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Why I Don't Live In Israel

If Israel is doomed to be a nation that lives by the sword, as is commonly proclaimed on the streets of Tel Aviv these days, then I opt out.
 
 
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This war is not different from the others. It's just the same. It reminds us of the wars that preceded it. I was born into the Yom Kippur War and lived through two other "official wars": the first Lebanon war, the first Gulf war. I remember as a kid: lists of soldiers killed in battle read on the radio after the hourly news; knowing the next name could be one of my friends' brothers or fathers. I remember as a teenager: sirens, gas masks, and fireworks shows of patriot missiles chasing Scuds in the sky. I remember as a mom: driving in the farthest possible lane from a city bus, just in case it was the one carrying the suicide bomber that day.

Wars are all the same and this one is no different. For Israelis, they all go back to "that" war. That war that turned my great-grandparents into smoke, that horrible, monstrous act of genocide that keeps creeping up on us.

Jews were not a party in World War II. They were victims -- they had no army and no choice. But Israel does have an army and a choice. Israel is choosing to endanger its citizens and soldiers, to ruin once again the lives of many civilians in Lebanon, in order to prove its strength and to keep "that" from happening again.

I think it's not only a mistake, it's a suicidal path. Nothing can ensure us "that" won't happen -- the gas chambers, the concentration camps, the ghettos. All that. Since it happened once it might happen again.

Some people justify Israel's actions by arguing that Jews need a place to go to when anti-Semitism breaks out somewhere in the world. But as Yeshayahu Leibowitz, the philosopher and outspoken public figure, once said: the most dangerous place for Jews in the world is the state of Israel.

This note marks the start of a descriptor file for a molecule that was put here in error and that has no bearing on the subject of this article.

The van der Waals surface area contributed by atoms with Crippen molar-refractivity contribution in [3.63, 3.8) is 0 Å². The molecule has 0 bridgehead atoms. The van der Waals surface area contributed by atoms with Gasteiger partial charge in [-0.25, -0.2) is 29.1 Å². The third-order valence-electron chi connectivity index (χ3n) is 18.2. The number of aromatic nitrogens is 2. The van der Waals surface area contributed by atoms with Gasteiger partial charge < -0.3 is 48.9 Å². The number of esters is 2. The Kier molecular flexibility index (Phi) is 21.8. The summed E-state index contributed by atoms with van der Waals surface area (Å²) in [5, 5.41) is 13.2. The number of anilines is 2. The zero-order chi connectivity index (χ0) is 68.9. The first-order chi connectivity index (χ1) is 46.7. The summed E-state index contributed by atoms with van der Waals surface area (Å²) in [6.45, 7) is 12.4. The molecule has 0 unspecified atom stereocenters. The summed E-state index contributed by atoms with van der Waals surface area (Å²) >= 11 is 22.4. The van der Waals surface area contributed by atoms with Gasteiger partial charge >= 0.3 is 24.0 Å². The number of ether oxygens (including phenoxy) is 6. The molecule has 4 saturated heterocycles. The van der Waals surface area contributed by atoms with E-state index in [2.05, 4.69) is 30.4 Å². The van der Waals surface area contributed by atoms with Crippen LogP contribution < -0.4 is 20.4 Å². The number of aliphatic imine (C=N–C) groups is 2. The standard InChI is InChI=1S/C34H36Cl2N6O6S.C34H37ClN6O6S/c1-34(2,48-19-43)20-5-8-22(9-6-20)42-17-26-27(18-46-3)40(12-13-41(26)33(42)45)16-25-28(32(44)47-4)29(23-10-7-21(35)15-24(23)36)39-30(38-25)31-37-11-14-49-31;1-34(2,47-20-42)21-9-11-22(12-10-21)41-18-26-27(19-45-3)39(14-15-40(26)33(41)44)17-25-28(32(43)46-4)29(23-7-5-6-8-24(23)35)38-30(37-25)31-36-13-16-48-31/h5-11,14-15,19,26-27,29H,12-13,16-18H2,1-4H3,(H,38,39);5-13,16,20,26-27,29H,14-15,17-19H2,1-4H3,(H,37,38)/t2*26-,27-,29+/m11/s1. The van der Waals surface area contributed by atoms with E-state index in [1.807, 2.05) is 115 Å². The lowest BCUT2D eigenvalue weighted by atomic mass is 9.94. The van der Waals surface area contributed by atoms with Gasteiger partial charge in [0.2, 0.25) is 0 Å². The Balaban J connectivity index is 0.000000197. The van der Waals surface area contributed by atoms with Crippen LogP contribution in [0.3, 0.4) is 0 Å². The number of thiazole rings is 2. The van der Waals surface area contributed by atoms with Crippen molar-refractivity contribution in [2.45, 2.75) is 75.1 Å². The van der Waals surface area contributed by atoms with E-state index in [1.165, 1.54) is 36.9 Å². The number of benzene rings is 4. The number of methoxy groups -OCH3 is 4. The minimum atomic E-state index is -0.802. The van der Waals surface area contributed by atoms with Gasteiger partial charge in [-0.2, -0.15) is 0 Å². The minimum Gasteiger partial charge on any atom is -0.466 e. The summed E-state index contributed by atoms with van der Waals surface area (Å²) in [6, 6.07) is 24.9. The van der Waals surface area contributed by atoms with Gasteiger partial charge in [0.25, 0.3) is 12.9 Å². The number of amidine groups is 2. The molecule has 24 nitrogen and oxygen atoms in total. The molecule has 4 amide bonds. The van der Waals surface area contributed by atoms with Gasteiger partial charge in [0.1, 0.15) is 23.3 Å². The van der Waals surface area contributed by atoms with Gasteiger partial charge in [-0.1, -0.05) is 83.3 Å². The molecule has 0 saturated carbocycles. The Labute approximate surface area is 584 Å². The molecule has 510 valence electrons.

What does Israel have to offer Jews who come to find shelter? Right now it's offering grief, fear and shame. If we're doomed to be a nation that lives by the sword, as is commonly proclaimed on the streets of Tel Aviv these days, then I opt out.

And I did. When my son was born five years ago in Tel Aviv, the nurse complimented his good health by saying: "He'll make a good soldier." That gave me the chills. The babies he shared the nursery with will, in 13 years, be fighting the third, or fourth or fifth Lebanon war. I will do anything in my power so that my son does not become one of them.

This is one of the reasons I don't live in Israel. In many ways I feel I'm in exile. I'm glued to the Internet and I cry for every civilian -- Lebanese and Israeli, who is killed, wounded or traumatized by this war. I also cry for the soldiers and their families. I believe they are making a huge mistake and I don't know how to make them stop.

Not that I agree with Sheik Nasrallah. In fact, he scares me. I think Israel should defend itself from Nasrallah and his kind. Israel should defend itself by joining all the people and governments of the Middle East who are concerned and threatened by fanatic Islam to figure out a way to disarm those guerilla warriors. Israel should join its neighboring countries to find a solution for the Palestinian refugees, it should take some responsibility for their situation and find a way to compensate them for their losses. And now it should also take responsibility for the damage done in Lebanon.

Some might say that I'm naïve. I'm not naïve -- I'm desperate. This might be our last chance to put down our guns. I think becoming a responsible participant in the Middle East is Israel's only chance of ever becoming a safe place for Jewish people. My children's friends in Israel fear the hourly news followed by the list of today's casualties, just like I did 25 years ago. This war is no different from the others. It isn't another war that will make Israel a safe place to live.

Orit Weksler , a psychotherapist living in the East Bay, emigrated with her family from Israel to the United States in 2003.